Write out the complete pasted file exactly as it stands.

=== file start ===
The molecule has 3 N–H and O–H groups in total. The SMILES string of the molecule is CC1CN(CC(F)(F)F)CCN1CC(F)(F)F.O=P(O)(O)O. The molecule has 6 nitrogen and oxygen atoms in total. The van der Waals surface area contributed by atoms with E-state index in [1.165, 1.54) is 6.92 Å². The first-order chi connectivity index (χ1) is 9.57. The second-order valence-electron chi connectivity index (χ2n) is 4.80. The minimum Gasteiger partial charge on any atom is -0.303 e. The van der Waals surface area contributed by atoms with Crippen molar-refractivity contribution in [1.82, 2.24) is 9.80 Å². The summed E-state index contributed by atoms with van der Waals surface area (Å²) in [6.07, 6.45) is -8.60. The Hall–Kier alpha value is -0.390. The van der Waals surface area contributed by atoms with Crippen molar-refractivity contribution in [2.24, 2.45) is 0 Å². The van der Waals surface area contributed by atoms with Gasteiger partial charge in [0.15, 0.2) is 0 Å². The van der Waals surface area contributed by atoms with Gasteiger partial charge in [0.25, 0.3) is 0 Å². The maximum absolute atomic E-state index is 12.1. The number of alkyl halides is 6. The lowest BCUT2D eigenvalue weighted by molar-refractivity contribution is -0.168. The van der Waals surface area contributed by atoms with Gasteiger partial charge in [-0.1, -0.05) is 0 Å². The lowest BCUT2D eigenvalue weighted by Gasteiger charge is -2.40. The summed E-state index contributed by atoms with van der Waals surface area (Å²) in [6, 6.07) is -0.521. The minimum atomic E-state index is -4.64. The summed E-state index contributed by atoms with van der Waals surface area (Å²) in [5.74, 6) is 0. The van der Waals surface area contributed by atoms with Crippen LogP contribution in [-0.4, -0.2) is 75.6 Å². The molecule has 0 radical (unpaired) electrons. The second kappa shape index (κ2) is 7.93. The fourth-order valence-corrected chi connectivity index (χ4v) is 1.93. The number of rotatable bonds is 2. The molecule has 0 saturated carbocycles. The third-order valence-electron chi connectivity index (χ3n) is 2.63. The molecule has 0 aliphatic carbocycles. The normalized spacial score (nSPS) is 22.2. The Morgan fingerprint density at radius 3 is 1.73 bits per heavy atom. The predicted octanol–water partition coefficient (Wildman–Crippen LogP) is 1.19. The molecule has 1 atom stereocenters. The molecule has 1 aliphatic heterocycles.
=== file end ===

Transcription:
The molecule has 3 N–H and O–H groups in total. The SMILES string of the molecule is CC1CN(CC(F)(F)F)CCN1CC(F)(F)F.O=P(O)(O)O. The molecule has 6 nitrogen and oxygen atoms in total. The van der Waals surface area contributed by atoms with E-state index in [1.165, 1.54) is 6.92 Å². The first-order chi connectivity index (χ1) is 9.57. The second-order valence-electron chi connectivity index (χ2n) is 4.80. The minimum Gasteiger partial charge on any atom is -0.303 e. The van der Waals surface area contributed by atoms with Crippen molar-refractivity contribution in [1.82, 2.24) is 9.80 Å². The summed E-state index contributed by atoms with van der Waals surface area (Å²) in [6.07, 6.45) is -8.60. The Hall–Kier alpha value is -0.390. The van der Waals surface area contributed by atoms with Crippen molar-refractivity contribution in [2.24, 2.45) is 0 Å². The van der Waals surface area contributed by atoms with Gasteiger partial charge in [0.15, 0.2) is 0 Å². The van der Waals surface area contributed by atoms with Gasteiger partial charge in [0.25, 0.3) is 0 Å². The maximum absolute atomic E-state index is 12.1. The number of alkyl halides is 6. The lowest BCUT2D eigenvalue weighted by molar-refractivity contribution is -0.168. The van der Waals surface area contributed by atoms with Gasteiger partial charge in [-0.1, -0.05) is 0 Å². The lowest BCUT2D eigenvalue weighted by Gasteiger charge is -2.40. The summed E-state index contributed by atoms with van der Waals surface area (Å²) in [6, 6.07) is -0.521. The minimum atomic E-state index is -4.64. The summed E-state index contributed by atoms with van der Waals surface area (Å²) in [5.74, 6) is 0. The van der Waals surface area contributed by atoms with Crippen LogP contribution in [-0.4, -0.2) is 75.6 Å². The molecule has 0 radical (unpaired) electrons. The second kappa shape index (κ2) is 7.93. The fourth-order valence-corrected chi connectivity index (χ4v) is 1.93. The number of rotatable bonds is 2. The molecule has 0 saturated carbocycles. The third-order valence-electron chi connectivity index (χ3n) is 2.63. The molecule has 0 aliphatic carbocycles. The normalized spacial score (nSPS) is 22.2. The Morgan fingerprint density at radius 3 is 1.73 bits per heavy atom. The predicted octanol–water partition coefficient (Wildman–Crippen LogP) is 1.19. The molecule has 1 atom stereocenters. The molecule has 1 aliphatic heterocycles.